The direction and screenplay is top notch as the film moves gradually from one character to another. The cinematography and editing too is good. The film captures the beautiful locales of Pakistan, the FATA and USA very well. The cuts are sharp and the edit fuses well with the transition in the narrative.
The dialogues of the film are hard hitting and may be objectionable by certain Muslim groups. Like Naseeruddin Shah’s delivery of ‘deen me dadhi hai, dadhi me deen nahi‘ (In religion there is beard, not religion is in beard).
The music of the film is just splendid. Unlike Hindi films, the actors don’t break into a 4 min song or so, rather the songs are played mostly in the background and yet hook onto you. The ‘Allah Hoo’, ‘Bhulla Samjaiya’ and title track are worth listening to over and over again.
On the acting front all actors are effective but it’s primarily Shaan and Rasheed Naz who steal the show. Actor Shaan is just so versatile and even the accents implemented by him as he goes to the US is just smooth. His dialogue delivery too is sleek. Just watch the scene where he is being interrogated by the US officials in the cell constantly. His expressions change from fear to anger and hatred and the way he responds to the threats from the officials is fantastic.
Rasheed Naz brings in the elegant, fundamentalistic , religious maulvi element with ease. He poisons Samrad’s mind in a very realistic manner with debatable issues. His dialogues too are very effective as he describes music to be ‘Haram’ and sends out his troop to fight the war stating it to be ‘Allah Miya’s’ call.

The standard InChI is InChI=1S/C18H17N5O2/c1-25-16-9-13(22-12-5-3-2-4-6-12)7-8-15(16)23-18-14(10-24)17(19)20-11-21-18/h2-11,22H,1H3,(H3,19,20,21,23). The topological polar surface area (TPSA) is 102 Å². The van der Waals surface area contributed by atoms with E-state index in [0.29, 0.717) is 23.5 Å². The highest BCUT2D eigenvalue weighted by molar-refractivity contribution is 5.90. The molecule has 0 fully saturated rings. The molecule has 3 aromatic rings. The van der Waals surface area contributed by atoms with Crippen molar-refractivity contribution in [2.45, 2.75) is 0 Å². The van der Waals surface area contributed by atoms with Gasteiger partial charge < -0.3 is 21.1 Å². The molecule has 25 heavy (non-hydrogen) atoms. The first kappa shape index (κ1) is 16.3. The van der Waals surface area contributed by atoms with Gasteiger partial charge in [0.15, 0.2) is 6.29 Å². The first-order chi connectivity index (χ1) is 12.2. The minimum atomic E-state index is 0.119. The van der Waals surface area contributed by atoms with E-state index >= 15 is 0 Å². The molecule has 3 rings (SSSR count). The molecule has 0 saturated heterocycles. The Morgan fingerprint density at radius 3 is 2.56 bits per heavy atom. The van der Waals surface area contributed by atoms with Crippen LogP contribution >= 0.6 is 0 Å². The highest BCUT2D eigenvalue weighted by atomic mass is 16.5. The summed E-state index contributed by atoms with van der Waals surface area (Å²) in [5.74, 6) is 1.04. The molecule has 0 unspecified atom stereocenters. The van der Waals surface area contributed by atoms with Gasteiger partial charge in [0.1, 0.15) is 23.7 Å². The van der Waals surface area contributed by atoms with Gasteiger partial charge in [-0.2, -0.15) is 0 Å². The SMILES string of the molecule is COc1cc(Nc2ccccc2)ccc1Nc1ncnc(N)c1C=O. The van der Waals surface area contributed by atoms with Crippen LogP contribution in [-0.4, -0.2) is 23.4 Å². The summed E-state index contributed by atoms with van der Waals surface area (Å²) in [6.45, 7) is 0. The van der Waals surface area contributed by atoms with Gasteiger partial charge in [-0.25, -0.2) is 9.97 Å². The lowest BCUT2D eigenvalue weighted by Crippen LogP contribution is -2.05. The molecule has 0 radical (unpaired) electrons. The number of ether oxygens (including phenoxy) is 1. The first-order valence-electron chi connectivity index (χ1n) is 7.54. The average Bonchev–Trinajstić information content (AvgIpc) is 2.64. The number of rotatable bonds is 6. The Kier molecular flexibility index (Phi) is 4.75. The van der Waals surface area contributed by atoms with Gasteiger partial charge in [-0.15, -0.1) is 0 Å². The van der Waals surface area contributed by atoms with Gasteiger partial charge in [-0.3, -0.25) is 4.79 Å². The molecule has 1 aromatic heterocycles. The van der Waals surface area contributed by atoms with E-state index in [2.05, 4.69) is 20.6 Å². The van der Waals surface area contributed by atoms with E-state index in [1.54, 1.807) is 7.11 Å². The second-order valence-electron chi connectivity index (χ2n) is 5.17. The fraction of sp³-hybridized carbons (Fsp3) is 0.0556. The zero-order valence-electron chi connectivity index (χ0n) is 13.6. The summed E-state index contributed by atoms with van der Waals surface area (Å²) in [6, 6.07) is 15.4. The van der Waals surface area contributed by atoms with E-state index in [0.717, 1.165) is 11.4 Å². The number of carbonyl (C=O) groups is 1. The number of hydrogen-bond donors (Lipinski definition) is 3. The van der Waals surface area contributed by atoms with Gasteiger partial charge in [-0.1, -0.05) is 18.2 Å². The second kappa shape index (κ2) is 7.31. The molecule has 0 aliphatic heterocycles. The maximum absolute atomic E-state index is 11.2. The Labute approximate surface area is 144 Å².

Pakistani model Iman Ali too does a good job at depicting the captivity and turmoil within a woman. Fahwad Khan who came into the film on Pakistani Pop icon Ali Zafar’s refusal to do the role does a good job. He expresses well as the young lad sandwiched between his elder brothers’ thoughts and the maulvi’s fundamentalist views. His delivery at the court sequence really impresses as he argues that he never used to read the Quran but wasn’t a bad Muslim either.
Naseeruddin Shah comes very late into the film as Maulana Wali but delivers some of the best dialogues of the film. He tackles various issues such as music in Islam and other cultural elements which aren’t a part of the religion. He intensifies and argues about the Muslim ‘Huliya’(looks). ‘haraam ki kamai jeb me rakhkar, halal ghosht ki dukaan dhoondhte hain‘ (People look for Halal meat shops with inappropriate earnings in their pocket) are lines that strike gold.
On the whole, ‘Khuda Ke Liye’ does have minor glitches but the storytelling and theme of the film is just so intense that one never tends to dwell on those aspects. The film is definitely a must watch and Shaan’s letter towards the end of the film leaves behind a message to all across the globe that surely helps in clearing the misconception that every terrorist is a Muslim and vice-versa.